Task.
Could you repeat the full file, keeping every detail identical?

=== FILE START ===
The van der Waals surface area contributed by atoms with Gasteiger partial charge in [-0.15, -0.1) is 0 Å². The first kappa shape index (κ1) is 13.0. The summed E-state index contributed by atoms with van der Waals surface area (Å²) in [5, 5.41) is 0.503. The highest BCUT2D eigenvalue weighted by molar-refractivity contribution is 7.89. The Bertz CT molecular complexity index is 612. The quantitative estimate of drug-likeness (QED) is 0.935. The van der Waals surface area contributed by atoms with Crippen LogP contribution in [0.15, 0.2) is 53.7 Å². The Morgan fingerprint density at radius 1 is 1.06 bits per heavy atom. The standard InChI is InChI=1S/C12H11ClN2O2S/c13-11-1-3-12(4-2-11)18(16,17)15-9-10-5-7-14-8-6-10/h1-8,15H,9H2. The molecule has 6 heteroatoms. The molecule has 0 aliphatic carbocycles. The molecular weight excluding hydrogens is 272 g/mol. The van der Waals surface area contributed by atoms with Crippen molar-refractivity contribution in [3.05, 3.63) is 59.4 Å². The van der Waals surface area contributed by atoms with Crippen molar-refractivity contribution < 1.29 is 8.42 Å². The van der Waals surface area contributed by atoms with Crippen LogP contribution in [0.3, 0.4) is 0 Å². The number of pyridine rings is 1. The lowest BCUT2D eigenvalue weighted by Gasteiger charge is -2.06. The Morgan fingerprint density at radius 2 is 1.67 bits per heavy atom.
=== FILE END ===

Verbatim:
The van der Waals surface area contributed by atoms with Gasteiger partial charge in [-0.15, -0.1) is 0 Å². The first kappa shape index (κ1) is 13.0. The summed E-state index contributed by atoms with van der Waals surface area (Å²) in [5, 5.41) is 0.503. The highest BCUT2D eigenvalue weighted by molar-refractivity contribution is 7.89. The Bertz CT molecular complexity index is 612. The quantitative estimate of drug-likeness (QED) is 0.935. The van der Waals surface area contributed by atoms with Crippen LogP contribution in [0.15, 0.2) is 53.7 Å². The Morgan fingerprint density at radius 1 is 1.06 bits per heavy atom. The standard InChI is InChI=1S/C12H11ClN2O2S/c13-11-1-3-12(4-2-11)18(16,17)15-9-10-5-7-14-8-6-10/h1-8,15H,9H2. The molecule has 6 heteroatoms. The molecule has 0 aliphatic carbocycles. The molecular weight excluding hydrogens is 272 g/mol. The van der Waals surface area contributed by atoms with Crippen molar-refractivity contribution in [3.05, 3.63) is 59.4 Å². The van der Waals surface area contributed by atoms with Crippen molar-refractivity contribution < 1.29 is 8.42 Å². The van der Waals surface area contributed by atoms with Crippen LogP contribution in [0.3, 0.4) is 0 Å². The number of pyridine rings is 1. The lowest BCUT2D eigenvalue weighted by Gasteiger charge is -2.06. The Morgan fingerprint density at radius 2 is 1.67 bits per heavy atom.